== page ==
In Seven SpA v OHIM T-176/10 6 October 2011 (unreported) the General Court annulled decision of the Board of Appeal of the Office of Harmonization for the Internal Market (OHIM) that rejected an opposition against the mark SEVEN FOR ALL MANKIND on the basis that the Board had erred in finding that there was no similarity between that mark and earlier composite marks featuring predominantly the word “seven”.

BACKGROUND

In May 2005, the famous jeans company, 7 For All Mankind LLC, applied to register the word mark SEVEN FOR ALL MANKIND for various accessories within Classes 14 and 18. Seven SpA filed an opposition under Articles 8(1)(b) and 8(5) of Community Trade Mark Regulation (40/94/EC, now replaced by 207/2009/EC) based on three earlier composite “seven” marks, shown below, registered for goods in Classes 14 and 18 including rucksacks, leather goods and watches.  

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OHIM’s Opposition Division dismissed the opposition except as regards rucksacks in Class 18 and Seven SpA appealed. The Second Board of Appeal dismissed the appeal, finding that the opposing signs were not similar overall. In the absence of similarity between the signs there was no likelihood of confusion and therefore there was no need to establish whether the distinctive character or the reputation of the earlier marks had been proven, or to consider the other grounds of opposition based on Article 8(5).  

Seven SpA applied to the General Court to annul the Board’s decision on the ground that the Board was wrong to find no similarity between the signs.

DECISION

The General Court found a certain overall similarity between the marks at issue, annulling the contested decision and remitting the case back to OHIM. The Court disagreed with the Board that the word “seven”, like numerals in general, possessed very low distinctive character more accustomed to designating quantity or weight, holding that the Board should have carried out its analysis by reference to the goods at issue.

In the Court’s view, since the word “seven” did not have any particular link with the goods at issue, “seven” must be regarded as possessing an average degree of inherent distinctiveness. In any event, the importance of the presence of the word element “seven” in the overall impression of the trade marks must not be overlooked. Arguably, the element “seven” attracts the attention of the relevant public rather more successfully than the additional words “for”, “all” and “mankind”. Furthermore, for the English-speaking public, the expression “for all mankind” could easily be perceived as indicating the public for whom the trade mark is intended, and not as conveying an original and unusual message.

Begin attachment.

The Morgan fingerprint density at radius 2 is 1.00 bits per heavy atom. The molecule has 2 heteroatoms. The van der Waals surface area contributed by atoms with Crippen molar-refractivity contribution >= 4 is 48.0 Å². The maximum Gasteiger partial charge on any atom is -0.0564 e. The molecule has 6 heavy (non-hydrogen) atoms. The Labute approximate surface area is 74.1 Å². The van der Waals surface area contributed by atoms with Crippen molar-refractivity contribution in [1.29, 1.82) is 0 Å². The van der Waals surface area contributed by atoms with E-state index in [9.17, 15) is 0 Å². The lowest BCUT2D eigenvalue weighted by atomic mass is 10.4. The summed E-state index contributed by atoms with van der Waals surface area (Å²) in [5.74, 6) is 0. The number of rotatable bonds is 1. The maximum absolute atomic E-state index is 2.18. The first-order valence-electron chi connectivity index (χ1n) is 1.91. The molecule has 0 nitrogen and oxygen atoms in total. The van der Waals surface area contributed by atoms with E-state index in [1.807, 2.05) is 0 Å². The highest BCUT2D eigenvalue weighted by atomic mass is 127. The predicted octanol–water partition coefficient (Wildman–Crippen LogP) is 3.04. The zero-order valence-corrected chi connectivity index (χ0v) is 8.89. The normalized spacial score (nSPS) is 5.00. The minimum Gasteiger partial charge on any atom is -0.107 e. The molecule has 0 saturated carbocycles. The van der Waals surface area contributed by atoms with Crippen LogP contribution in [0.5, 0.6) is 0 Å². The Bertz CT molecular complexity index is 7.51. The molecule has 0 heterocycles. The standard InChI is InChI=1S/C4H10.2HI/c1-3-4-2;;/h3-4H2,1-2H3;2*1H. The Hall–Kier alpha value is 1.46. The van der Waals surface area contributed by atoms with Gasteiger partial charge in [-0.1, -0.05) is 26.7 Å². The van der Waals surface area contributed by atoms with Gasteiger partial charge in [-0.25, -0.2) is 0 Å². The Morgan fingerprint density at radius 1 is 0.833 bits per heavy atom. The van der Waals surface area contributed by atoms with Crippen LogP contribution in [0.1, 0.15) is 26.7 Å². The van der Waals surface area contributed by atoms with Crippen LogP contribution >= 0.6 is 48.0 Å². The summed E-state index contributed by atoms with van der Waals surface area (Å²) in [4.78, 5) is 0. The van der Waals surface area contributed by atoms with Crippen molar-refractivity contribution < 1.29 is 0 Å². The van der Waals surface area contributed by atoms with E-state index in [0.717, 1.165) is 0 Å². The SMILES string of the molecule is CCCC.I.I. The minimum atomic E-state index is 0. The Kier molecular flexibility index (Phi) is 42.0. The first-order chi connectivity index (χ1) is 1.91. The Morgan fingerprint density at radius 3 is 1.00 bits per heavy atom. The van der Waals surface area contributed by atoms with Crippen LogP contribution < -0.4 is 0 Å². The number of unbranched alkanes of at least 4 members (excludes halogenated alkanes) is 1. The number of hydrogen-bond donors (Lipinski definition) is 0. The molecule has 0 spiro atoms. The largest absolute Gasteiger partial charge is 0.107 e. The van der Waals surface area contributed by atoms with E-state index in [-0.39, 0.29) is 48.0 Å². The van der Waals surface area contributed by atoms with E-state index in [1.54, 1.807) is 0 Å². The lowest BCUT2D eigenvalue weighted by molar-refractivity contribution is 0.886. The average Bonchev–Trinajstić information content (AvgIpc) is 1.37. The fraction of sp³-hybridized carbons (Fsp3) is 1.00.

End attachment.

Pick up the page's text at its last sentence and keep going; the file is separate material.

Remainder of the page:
As regards the figurative elements, it was held that they are limited to an unoriginal typeface and, given their essentially ornamental function, are of lesser importance when compared with the word element “seven”, which will attract the attention of the relevant public to a greater extent.  

The Court also found that, contrary to the Board’s finding, the marks were similar phonetically and conceptually. The similarity being primarily determined by the word “seven”, understood as being the main word to which the words “for all mankind” applied. The Court accepted that the three additional words “for”, “all” and “mankind” produced “a remarkable series of words”, but that was not sufficient of itself to dispel the phonetic similarity created by the common element “seven”.  

COMMENT

Numbers and numerals can pose problems for brand owners. First there is the perception that such marks are poor indicators of origin and therefore lack inherent distinctiveness, and yet when they are employed as indicators of origin, arguably they readily acquire distinctive character. The iconic 7 For All Mankind jeans brand is a classic example. Unfortunately for them, someone beat them to the punch in terms of claiming the European monopoly on the “seven” accessories brand.  

When the case is remitted back to OHIM, 7 For All Mankind will have to hope that any arguments in respect of the reputation or acquired distinctiveness of the composite marks fall on deaf ears. Indeed, in light of the Court’s finding that the word “seven”, no matter how weak its distinctiveness, is prominent in the mark applied for and is “not insignificant” in the earlier marks, OHIM may feel compelled to find a likelihood of confusion in any case.